Apple CEO Tim Cook has apologised to customers for slowing down their iPhones to compensate for ageing batteries, as lawsuits continue to mount against the tech giant.

Speaking on US television program ABC World News Tonight, Cook said Apple made the decision to lessen the performance of an iPhone rather than risk users having an “unexpected restart”.

“We deeply apologise for anybody that thinks we had some other kind of motivation,” he said.

“The user is at the centre of everything we do.”

Last year, Apple introduced a feature that would slow down an iPhone noticeably if the battery was ageing to avoid the iPhone suddenly switching off.

Cook said when the company introduced this feature, it told users about it, “but I don’t think a lot of people were paying attention – and maybe we should have been clearer, as well.”

“We felt it would be better to take something off the performance to prevent that [unexpected shutdowns] from happening.

“Our actions were all in service of the user – I can’t stress that enough. Our actions were always the purest.

“If anybody out there believes we did something nefariously, we apologise for any kind of thing that I – we – did or didn’t do.”

Cook said some changes would be forthcoming so that users were informed when performance decreased.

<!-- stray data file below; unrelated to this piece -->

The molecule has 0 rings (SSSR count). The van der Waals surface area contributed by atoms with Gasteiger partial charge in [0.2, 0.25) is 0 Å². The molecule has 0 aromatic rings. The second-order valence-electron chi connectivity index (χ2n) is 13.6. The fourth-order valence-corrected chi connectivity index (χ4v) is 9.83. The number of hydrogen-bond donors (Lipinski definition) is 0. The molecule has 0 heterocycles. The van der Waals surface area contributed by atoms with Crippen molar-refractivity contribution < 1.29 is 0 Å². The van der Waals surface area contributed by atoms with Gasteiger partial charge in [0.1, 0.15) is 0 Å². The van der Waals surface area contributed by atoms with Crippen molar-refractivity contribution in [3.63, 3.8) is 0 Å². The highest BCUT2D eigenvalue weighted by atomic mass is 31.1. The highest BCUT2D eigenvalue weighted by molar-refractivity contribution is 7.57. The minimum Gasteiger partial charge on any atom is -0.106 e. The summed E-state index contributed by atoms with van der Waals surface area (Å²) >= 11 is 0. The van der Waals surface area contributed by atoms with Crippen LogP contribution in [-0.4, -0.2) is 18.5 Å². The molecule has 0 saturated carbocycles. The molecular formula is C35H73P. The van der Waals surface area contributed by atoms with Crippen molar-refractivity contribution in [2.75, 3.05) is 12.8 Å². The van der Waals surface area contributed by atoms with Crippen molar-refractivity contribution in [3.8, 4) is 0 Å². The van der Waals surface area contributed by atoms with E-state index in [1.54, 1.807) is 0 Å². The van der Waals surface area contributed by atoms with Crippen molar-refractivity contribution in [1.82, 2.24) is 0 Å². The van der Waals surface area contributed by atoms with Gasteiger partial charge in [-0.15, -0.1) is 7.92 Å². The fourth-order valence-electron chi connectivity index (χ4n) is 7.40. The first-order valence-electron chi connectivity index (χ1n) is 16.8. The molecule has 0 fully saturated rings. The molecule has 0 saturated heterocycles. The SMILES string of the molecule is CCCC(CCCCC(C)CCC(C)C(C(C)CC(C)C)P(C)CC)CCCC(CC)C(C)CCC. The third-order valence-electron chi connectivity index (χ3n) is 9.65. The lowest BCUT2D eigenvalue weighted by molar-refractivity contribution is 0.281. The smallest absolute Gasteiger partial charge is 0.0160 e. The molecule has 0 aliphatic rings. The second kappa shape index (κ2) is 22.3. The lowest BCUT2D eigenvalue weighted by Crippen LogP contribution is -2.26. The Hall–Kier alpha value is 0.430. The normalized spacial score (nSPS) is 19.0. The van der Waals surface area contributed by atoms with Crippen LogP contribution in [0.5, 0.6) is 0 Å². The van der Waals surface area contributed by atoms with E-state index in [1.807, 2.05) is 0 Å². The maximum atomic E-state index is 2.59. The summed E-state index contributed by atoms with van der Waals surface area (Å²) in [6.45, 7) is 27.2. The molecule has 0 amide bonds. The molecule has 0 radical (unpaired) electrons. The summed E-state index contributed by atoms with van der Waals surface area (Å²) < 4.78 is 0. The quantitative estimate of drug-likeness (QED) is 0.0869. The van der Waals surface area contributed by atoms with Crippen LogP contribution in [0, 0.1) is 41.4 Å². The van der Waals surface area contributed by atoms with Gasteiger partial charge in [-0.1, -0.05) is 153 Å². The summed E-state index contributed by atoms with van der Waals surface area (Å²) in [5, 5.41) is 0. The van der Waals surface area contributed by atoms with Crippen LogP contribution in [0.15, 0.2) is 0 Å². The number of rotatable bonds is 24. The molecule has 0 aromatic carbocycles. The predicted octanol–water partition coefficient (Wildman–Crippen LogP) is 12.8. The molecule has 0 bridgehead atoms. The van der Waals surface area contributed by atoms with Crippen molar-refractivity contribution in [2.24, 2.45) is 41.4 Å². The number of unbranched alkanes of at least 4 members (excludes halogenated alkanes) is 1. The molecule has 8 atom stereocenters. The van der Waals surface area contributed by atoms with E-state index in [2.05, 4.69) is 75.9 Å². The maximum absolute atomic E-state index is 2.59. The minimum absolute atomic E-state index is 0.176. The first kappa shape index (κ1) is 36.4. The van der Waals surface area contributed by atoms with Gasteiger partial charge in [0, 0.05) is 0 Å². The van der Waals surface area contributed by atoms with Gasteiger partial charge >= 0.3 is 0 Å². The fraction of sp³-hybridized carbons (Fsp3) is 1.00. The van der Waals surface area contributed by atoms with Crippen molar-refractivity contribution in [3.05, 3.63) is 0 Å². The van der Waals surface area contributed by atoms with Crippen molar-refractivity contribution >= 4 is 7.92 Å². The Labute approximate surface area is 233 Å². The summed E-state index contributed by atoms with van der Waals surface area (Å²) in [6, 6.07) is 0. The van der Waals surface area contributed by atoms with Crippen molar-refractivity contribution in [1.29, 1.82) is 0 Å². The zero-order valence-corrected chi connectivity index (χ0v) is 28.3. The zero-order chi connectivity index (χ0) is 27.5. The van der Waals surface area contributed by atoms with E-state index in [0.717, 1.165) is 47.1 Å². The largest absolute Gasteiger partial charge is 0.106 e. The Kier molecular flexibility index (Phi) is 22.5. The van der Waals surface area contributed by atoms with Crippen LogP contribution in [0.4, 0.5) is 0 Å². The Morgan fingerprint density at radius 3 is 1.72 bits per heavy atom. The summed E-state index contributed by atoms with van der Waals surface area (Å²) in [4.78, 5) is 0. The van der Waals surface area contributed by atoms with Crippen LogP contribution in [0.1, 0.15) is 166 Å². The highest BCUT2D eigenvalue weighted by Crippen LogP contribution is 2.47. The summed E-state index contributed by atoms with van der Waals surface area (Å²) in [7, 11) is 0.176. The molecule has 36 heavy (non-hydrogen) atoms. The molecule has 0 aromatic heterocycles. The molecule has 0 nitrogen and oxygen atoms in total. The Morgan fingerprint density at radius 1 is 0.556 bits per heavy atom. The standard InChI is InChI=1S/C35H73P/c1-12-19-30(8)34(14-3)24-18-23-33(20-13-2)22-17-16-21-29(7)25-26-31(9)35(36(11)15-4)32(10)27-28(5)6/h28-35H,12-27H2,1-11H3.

“We’ve listened to the feedback very carefully and what we’re doing now is…in a developer release that happens next month, we’re going to give people the visibility of the health of their battery, so it’s very, very transparent.”

“We will tell somebody ‘We’re reducing the performance of your iPhone by some amount in order to not have an unexpected restart.’

“And if you don’t want it, you can turn it off.

“Now, we don’t recommend it because we think that people’s iPhones are really important to them.

Cook’s apology comes as lawsuits against the company continue to stack up, with 48 class action now filed, according to website Patently Apple.

One of the most recent filings was made by 29 individuals who are demanding US$5 billion compensation for this “throttling defect”.

"Apple surreptitiously throttled the processor speeds of iPhones to mask the manifestation of sudden shutdowns that iPhones with degraded batteries were experiencing,” the suit states.